"Companies need to be smarter and more aggressive with how to reach young employees," he said. "Companies are offering it (matching funds), and they want young employees to take it. But they're not being reached in the right way."
Online financial hot spots
According to Hitwise, a compiler of Internet-usage data, Forbes.com and ShareBuilder.com are currently the two top financial Web destinations for 18- to 34-year-olds. Forbes.com is the online cousin of the financial magazine; ShareBuilder.com allows its users to purchase partial shares of stock, allowing investors to try their hands at investing. Fidelity Investments' 401k.com comes in third.
Portals including Yahoo Finance and MSN Money also receive substantial traffic from those in the age bracket, according to Hitwise.
The information and planning tools on the Internet have empowered young adults to take control of their financial futures, said Chris Moloney, Scottrade's chief marketing officer. And for a generation that is comfortable managing money in cyberspace, it's a perfect fit.
"They have more information at their fingertips today than the professionals had five years ago," he said. "The Internet has truly become an enabler."
Young adults are also at the point in their investment lives when they can assume larger risks in their portfolio, Moloney pointed out. As they age or accumulate greater amounts of wealth, they may decide to turn to professionals for help.
Although many in the age group go it alone for now, the question is: "Will they feel like they can do it alone forever?" Moloney said.
Starting early with high hopes
Part of the reason young adults may be thinking about retirement at an earlier age than their parents is because they can easily take advantage of 401(k) plans, said Mike Bailey, a managing director for Compete Inc., an online market-research firm that conducted similar research last year.
"Young people coming out of college... almost all have some kind of 401(k) plan," he said. And unlike the days of company pensions, many young adults are aware from the start that they need to take a more active part in preparing financially for retirement, he added.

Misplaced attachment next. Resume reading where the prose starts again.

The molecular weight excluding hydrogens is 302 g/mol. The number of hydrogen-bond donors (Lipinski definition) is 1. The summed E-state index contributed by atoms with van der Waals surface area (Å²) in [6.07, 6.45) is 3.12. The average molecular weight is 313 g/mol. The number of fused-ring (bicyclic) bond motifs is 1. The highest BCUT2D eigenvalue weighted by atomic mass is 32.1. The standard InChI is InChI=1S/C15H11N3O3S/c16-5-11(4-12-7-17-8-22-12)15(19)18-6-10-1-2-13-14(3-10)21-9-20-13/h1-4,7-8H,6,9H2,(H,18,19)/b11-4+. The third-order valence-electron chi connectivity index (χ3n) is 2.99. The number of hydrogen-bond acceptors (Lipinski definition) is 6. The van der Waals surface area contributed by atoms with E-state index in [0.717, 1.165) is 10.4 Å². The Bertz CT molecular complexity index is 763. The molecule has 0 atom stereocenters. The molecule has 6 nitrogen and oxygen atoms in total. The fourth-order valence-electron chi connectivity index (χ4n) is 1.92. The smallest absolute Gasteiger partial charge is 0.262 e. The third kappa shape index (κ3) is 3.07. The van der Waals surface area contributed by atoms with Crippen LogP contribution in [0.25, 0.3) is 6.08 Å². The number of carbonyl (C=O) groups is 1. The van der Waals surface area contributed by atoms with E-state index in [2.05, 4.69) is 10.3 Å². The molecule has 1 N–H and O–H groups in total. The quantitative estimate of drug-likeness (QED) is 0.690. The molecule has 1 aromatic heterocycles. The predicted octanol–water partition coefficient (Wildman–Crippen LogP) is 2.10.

They also take it seriously because of the popular belief that they won't receive support from Social Security — a view shared by Waste and many of his peers.
"I know I'm not counting on getting any help from Social Security," Waste said. "I can't point to anyone (of college age) who closely follows current events who thinks that Social Security is going to provide any safety net for them in retirement."
According to the Compete research, for members of Generation Y (defined in its study as those between the ages of 18 and 28), the average age to start saving for retirement was 24, Bailey said.
The Scottrade survey also reported lofty savings goals for young adults today. Thirty-nine percent of 18- to 24-year-olds and the same percentage of 25- to 34-year-olds want to have $1 million or more saved up for retirement. Twelve percent of 18- to 24-year-olds and 9 percent of 25- to 34-year-olds want their nest egg to exceed $5 million.
Despite their efforts, 21 percent of 18- to 24-year-olds said they don't think they'll ever be able to retire, with 42 percent of 25- to 34-year-olds indicating the same, according to the Scottrade study.
Copyright (c) 2007 MarketWatch, Inc.